For me the best part of the book was her “aha” moment when she googled frequent moves during childhood and depression. I had a similar “aha” moment when I realized I was not crazy and not the only person in the world who had difficulty relating to my passport country. Moving is hard enough, but moving countries, cultures, schools, and languages can really confuse a child. Plus in some of her countries he also had the racism card to deal with. People have different coping mechanisms. Some are alcohol and drug abuse, some are god, some are sports, some are withdrawal.
As we get older and start to understand who we are and what it means to be a Third Culture Kid, it does start to get easier. Lena Lee eventually found her center and as she states in her book, writing her book helped her a lot. When I wrote my book I found it very cathartic.
This book is well written, easy to read and relatable.
Pick up a copy!
Another book I read recently was
Black Cake By Charmaine Wilkerson
This one was fiction about a girl who grew up on the “Islands”, somewhere in the Caribbean. It is really a mystery. The girl’s mother disappears when she is young and she is left with her father who is constantly racking up gambling debts. When she is forced to marry a rich man in order to save her father, the man drops dead at the wedding reception. She flees the scene and everybody assumes she killed him. From then on she is on the run looking over her shoulder. There are lots of twists and turns, some good, some bad. Some unbelievable.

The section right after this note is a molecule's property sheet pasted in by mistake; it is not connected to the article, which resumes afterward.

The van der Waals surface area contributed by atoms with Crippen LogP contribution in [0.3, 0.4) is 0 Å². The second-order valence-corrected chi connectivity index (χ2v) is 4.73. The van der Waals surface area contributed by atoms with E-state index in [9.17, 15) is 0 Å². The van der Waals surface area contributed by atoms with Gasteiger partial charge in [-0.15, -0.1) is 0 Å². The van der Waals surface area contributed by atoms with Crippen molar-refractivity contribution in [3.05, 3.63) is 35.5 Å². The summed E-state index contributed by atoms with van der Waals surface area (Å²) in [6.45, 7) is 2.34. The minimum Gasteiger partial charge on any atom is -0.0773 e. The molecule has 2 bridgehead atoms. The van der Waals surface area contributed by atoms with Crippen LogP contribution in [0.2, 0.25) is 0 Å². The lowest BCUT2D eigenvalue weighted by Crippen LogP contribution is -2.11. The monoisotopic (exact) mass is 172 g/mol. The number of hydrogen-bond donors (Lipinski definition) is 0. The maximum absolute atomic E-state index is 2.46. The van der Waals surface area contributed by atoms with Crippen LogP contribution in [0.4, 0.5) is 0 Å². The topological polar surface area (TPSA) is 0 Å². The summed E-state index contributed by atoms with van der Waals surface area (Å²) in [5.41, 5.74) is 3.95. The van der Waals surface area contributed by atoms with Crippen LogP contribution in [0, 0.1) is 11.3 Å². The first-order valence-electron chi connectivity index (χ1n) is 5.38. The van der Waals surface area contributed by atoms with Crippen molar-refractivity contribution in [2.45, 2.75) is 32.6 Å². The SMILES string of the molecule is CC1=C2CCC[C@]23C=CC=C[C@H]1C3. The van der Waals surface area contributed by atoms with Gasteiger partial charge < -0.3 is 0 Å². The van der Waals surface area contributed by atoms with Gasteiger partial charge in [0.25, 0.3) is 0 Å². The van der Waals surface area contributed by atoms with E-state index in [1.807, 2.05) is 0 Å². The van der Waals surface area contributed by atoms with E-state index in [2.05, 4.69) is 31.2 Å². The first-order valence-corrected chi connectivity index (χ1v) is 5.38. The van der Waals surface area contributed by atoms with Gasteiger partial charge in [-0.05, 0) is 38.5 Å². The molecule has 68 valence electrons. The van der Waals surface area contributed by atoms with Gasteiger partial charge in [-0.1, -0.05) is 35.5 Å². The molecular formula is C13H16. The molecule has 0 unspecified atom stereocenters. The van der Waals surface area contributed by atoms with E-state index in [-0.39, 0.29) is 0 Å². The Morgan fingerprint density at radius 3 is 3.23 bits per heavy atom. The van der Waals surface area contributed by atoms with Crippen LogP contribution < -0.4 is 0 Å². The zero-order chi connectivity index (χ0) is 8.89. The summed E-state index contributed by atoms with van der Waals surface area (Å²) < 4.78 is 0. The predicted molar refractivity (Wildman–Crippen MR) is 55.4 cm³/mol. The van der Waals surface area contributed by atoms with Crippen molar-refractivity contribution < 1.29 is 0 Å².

It is easy to read and moves along quickly. I read it in one sitting. It starts out in the mid 1950’s and goes to present day. The girl’s father was ethnic Chinese and her mother was African. Apparently there were a lot of Chinese who settled in Jamaica and other islands. The Chinese arrived as indentured servants around the mid 1800s. In the 1960’s the Chinese owned land and shops but endured racial tensions.
The Black Cake is a traditional fruit cake made for special occasions. The recipe is included at the back of the book.
The King in Exile, The Fall of the Royal Family of Burma by Sudha Shah I just finished reading this excellent book about the last king of Burma (Myanmar). It is well researched and full of details about the times and about the family up until modern day. The last King of Burma, King Thibaw, was deposed by the British in 1885, and exiled to Ratnagiri on the west coast of India. He, his two wives and four daughters lived in a small palace basically as prisoners. He was not allowed to leave his house without permission. He was given a small allowance to live on and pretty much ignored. His sad life ended in 1916. Three years later his queen (his second wife died before him) and daughters were allowed to return to Burma but only to the capital of Rangoon, not to their former home in Mandalay. Two of the daughters remained in India and two went back to Burma with their mother. The saga continues through their children and grandchildren. It was not a happy life and a constant struggle to meet their debts. Although it is non-fiction and historical, it is not dull. The author does a good job to hold your interest.